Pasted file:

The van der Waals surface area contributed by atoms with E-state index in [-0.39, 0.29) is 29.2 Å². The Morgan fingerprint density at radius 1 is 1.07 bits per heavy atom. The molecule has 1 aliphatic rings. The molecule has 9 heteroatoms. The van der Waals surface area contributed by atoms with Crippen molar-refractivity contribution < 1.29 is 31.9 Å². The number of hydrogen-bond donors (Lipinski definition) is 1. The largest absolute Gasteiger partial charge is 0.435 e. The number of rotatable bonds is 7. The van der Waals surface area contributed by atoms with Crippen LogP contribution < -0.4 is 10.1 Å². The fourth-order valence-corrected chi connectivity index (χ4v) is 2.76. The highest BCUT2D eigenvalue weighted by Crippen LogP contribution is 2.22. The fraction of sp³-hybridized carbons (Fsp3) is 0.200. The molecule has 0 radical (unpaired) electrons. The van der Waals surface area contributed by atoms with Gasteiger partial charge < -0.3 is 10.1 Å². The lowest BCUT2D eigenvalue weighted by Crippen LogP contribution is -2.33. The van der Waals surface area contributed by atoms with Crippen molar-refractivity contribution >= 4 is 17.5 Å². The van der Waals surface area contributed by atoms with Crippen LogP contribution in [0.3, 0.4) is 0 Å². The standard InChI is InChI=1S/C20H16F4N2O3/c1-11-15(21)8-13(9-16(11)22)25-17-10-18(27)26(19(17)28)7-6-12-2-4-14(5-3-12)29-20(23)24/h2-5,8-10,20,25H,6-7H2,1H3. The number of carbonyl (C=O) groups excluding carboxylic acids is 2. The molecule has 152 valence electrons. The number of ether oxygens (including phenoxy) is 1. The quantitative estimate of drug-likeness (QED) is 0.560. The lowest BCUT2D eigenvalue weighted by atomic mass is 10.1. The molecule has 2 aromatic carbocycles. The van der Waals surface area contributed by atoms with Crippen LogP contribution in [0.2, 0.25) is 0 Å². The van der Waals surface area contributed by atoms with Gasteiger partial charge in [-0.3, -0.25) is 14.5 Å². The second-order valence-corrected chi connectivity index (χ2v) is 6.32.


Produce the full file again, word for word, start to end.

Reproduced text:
The van der Waals surface area contributed by atoms with E-state index in [-0.39, 0.29) is 29.2 Å². The Morgan fingerprint density at radius 1 is 1.07 bits per heavy atom. The molecule has 1 aliphatic rings. The molecule has 9 heteroatoms. The van der Waals surface area contributed by atoms with Crippen molar-refractivity contribution < 1.29 is 31.9 Å². The number of hydrogen-bond donors (Lipinski definition) is 1. The largest absolute Gasteiger partial charge is 0.435 e. The number of rotatable bonds is 7. The van der Waals surface area contributed by atoms with Crippen LogP contribution < -0.4 is 10.1 Å². The fourth-order valence-corrected chi connectivity index (χ4v) is 2.76. The highest BCUT2D eigenvalue weighted by Crippen LogP contribution is 2.22. The fraction of sp³-hybridized carbons (Fsp3) is 0.200. The molecule has 0 radical (unpaired) electrons. The van der Waals surface area contributed by atoms with Gasteiger partial charge < -0.3 is 10.1 Å². The lowest BCUT2D eigenvalue weighted by Crippen LogP contribution is -2.33. The van der Waals surface area contributed by atoms with Crippen molar-refractivity contribution >= 4 is 17.5 Å². The van der Waals surface area contributed by atoms with Crippen LogP contribution in [0.3, 0.4) is 0 Å². The standard InChI is InChI=1S/C20H16F4N2O3/c1-11-15(21)8-13(9-16(11)22)25-17-10-18(27)26(19(17)28)7-6-12-2-4-14(5-3-12)29-20(23)24/h2-5,8-10,20,25H,6-7H2,1H3. The number of carbonyl (C=O) groups excluding carboxylic acids is 2. The molecule has 152 valence electrons. The number of ether oxygens (including phenoxy) is 1. The quantitative estimate of drug-likeness (QED) is 0.560. The lowest BCUT2D eigenvalue weighted by atomic mass is 10.1. The molecule has 2 aromatic carbocycles. The van der Waals surface area contributed by atoms with Crippen LogP contribution in [0.2, 0.25) is 0 Å². The van der Waals surface area contributed by atoms with Gasteiger partial charge in [-0.3, -0.25) is 14.5 Å². The second-order valence-corrected chi connectivity index (χ2v) is 6.32.